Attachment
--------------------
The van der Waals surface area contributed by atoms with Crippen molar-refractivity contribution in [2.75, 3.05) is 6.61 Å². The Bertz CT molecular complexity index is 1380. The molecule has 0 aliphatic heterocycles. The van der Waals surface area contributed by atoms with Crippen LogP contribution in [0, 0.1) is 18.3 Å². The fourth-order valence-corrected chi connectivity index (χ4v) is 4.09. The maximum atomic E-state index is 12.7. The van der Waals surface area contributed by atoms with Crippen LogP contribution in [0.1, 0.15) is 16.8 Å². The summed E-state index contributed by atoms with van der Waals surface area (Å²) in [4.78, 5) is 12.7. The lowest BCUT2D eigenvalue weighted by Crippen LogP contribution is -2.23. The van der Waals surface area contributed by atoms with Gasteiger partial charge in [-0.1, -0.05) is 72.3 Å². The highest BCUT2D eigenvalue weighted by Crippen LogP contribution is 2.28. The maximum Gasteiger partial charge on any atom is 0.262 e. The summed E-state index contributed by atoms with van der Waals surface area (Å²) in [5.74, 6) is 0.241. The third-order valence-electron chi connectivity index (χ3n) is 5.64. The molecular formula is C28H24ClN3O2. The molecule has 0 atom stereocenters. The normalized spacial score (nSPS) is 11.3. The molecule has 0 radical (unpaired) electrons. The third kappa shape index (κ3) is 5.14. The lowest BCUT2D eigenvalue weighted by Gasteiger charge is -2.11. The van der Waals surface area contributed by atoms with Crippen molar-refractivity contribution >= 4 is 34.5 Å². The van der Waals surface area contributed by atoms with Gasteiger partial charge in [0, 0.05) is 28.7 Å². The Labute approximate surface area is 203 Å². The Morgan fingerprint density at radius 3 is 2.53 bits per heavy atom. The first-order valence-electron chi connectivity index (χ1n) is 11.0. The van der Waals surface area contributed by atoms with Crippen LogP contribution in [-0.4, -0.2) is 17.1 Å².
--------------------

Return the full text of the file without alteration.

The van der Waals surface area contributed by atoms with Crippen molar-refractivity contribution in [2.75, 3.05) is 6.61 Å². The Bertz CT molecular complexity index is 1380. The molecule has 0 aliphatic heterocycles. The van der Waals surface area contributed by atoms with Crippen LogP contribution in [0, 0.1) is 18.3 Å². The fourth-order valence-corrected chi connectivity index (χ4v) is 4.09. The maximum atomic E-state index is 12.7. The van der Waals surface area contributed by atoms with Crippen LogP contribution in [0.1, 0.15) is 16.8 Å². The summed E-state index contributed by atoms with van der Waals surface area (Å²) in [4.78, 5) is 12.7. The lowest BCUT2D eigenvalue weighted by Crippen LogP contribution is -2.23. The van der Waals surface area contributed by atoms with Gasteiger partial charge in [-0.1, -0.05) is 72.3 Å². The highest BCUT2D eigenvalue weighted by Crippen LogP contribution is 2.28. The maximum Gasteiger partial charge on any atom is 0.262 e. The summed E-state index contributed by atoms with van der Waals surface area (Å²) in [5.74, 6) is 0.241. The third-order valence-electron chi connectivity index (χ3n) is 5.64. The molecular formula is C28H24ClN3O2. The molecule has 0 atom stereocenters. The normalized spacial score (nSPS) is 11.3. The molecule has 0 radical (unpaired) electrons. The third kappa shape index (κ3) is 5.14. The lowest BCUT2D eigenvalue weighted by Gasteiger charge is -2.11. The van der Waals surface area contributed by atoms with Crippen molar-refractivity contribution >= 4 is 34.5 Å². The van der Waals surface area contributed by atoms with Gasteiger partial charge in [0, 0.05) is 28.7 Å². The Labute approximate surface area is 203 Å². The Morgan fingerprint density at radius 3 is 2.53 bits per heavy atom. The first-order valence-electron chi connectivity index (χ1n) is 11.0. The van der Waals surface area contributed by atoms with Crippen LogP contribution in [-0.4, -0.2) is 17.1 Å².